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Exploring legal and policy aspects of urban sanitation and hygiene (2016)
During 2012-2014, SNV did four country reviews of legal arrangements for urban sanitation and hygiene in Nepal, Bhutan, Bangladesh and Indonesia. Based on these experiences, this guide was developed to provide support and guidance for WASH practitioners undertaking a scan of legal arrangements to inform the design (use of frameworks and tools) and delivery (advocacy for improvements) of urban sanitation and hygiene programs.
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A guide to septage transfer stations (2016)
Septage transfer stations have the potential to significantly reduce the amount of faecal sludge entering the environment by providing a local solution for septage disposal. Localised transfer stations shorten the time required for local operators to collect and transport septage, and they will be able to use smaller vacuum tanks that can navigate the densely populated residential areas. This guide provides information on the salient aspects of selecting, designing, building, operating and maintaining a septage transfer station.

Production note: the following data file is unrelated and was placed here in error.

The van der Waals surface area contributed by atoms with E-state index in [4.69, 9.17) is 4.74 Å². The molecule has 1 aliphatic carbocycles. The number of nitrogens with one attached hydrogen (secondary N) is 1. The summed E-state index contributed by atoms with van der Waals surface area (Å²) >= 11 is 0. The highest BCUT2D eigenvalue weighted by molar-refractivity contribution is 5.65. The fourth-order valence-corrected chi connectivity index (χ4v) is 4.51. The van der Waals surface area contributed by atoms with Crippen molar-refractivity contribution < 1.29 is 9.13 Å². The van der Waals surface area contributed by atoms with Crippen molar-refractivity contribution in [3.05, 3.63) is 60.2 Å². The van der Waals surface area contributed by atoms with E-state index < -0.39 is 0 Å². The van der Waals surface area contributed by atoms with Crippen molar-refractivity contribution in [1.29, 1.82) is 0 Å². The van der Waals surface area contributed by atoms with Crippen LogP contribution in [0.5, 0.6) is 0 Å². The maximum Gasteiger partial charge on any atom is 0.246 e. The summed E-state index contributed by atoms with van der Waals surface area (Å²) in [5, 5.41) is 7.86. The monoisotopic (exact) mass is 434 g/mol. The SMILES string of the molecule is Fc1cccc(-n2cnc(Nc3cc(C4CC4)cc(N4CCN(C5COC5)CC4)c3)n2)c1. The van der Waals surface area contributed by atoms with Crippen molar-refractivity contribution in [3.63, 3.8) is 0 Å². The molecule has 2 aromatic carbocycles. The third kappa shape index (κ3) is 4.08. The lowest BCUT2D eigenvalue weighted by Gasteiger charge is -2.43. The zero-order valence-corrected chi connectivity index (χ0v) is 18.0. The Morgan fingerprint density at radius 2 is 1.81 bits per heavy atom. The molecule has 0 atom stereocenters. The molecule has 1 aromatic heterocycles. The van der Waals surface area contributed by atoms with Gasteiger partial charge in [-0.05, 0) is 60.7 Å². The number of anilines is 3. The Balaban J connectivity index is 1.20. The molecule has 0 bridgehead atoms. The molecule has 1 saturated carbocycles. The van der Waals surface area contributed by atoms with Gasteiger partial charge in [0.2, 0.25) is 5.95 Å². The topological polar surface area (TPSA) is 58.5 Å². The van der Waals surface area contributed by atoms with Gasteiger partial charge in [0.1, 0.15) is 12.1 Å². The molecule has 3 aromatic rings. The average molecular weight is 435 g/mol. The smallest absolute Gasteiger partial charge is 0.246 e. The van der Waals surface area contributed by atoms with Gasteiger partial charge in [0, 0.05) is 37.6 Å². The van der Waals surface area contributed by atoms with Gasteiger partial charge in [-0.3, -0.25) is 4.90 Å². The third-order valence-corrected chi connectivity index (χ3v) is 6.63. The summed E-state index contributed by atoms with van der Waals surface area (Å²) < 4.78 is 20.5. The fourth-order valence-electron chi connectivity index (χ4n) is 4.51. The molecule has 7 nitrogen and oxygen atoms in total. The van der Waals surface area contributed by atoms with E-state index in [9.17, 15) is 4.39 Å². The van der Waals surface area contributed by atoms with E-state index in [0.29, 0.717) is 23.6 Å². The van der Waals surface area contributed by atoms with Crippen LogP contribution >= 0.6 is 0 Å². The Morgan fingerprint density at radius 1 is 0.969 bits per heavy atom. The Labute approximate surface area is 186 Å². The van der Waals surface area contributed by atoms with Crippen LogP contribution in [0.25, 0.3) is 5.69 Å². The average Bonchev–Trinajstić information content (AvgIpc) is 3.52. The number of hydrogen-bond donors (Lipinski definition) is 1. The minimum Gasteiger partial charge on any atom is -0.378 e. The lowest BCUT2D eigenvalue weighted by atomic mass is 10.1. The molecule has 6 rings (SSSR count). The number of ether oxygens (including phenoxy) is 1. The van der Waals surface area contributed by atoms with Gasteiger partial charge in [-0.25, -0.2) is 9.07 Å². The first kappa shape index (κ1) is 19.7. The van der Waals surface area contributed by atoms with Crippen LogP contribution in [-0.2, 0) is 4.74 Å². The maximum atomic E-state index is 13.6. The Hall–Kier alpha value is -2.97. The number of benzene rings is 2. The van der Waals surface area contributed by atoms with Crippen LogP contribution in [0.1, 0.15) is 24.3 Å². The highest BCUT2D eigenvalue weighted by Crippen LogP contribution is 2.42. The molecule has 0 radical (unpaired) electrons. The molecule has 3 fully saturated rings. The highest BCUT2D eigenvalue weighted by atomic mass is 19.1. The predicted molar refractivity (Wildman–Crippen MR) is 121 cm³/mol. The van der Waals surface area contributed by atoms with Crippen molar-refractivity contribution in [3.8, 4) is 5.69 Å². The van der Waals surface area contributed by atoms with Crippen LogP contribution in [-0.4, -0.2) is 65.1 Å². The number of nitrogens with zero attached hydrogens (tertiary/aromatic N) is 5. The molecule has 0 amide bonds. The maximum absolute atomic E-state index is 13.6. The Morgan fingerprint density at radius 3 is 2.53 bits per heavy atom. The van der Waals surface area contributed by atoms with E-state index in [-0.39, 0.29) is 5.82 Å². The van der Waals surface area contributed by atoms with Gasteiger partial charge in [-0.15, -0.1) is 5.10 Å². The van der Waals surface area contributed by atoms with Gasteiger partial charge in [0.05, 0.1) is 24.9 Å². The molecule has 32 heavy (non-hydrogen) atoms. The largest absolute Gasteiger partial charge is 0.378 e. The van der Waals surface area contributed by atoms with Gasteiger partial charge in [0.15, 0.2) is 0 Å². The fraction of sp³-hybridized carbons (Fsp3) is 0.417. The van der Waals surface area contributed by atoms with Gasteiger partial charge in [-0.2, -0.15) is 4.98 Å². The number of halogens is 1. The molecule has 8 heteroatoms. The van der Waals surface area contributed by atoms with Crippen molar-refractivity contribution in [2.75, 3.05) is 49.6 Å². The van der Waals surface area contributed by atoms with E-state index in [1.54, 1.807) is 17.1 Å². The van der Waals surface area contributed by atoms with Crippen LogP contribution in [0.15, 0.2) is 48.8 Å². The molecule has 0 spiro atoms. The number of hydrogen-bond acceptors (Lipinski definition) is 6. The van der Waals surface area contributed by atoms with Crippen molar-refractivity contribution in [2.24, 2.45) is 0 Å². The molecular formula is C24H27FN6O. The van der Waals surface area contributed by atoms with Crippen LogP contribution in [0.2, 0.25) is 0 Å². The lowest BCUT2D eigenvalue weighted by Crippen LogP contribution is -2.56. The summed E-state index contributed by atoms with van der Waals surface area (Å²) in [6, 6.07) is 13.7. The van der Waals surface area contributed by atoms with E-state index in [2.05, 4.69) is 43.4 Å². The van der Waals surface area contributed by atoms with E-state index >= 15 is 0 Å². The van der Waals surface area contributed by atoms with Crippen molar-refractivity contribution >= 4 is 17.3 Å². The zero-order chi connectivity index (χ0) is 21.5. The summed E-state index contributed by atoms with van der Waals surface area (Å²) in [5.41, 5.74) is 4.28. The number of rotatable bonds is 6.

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Financing sanitation for cities and towns (2014)
Planning and financing for sanitation in cities and towns in developing countries is often ad hoc and piecemeal. Stronger capacity to plan financing for sanitation infrastructure (and services) for the long term will lead to better outcomes. Planning for adequate long-term services requires consideration of the complete sanitation service chain over the lifecycle of the associated service infrastructure. This paper focuses on access to the upfront finance and other lumpy finance needs for initial investment and for rehabilitation and/or replacement as physical systems approach their end of life.
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For further information about these papers or the organisations, please contact:
Antoinette Kome (SNV) – akome@snv.org
Juliet Willetts (ISF) on Juliet.willetts@uts.edu.au

USAID’s Global Waters, August 2016

The August 2016 issue of USAID’s Global Waters is now online and includes the articles listed below. usaid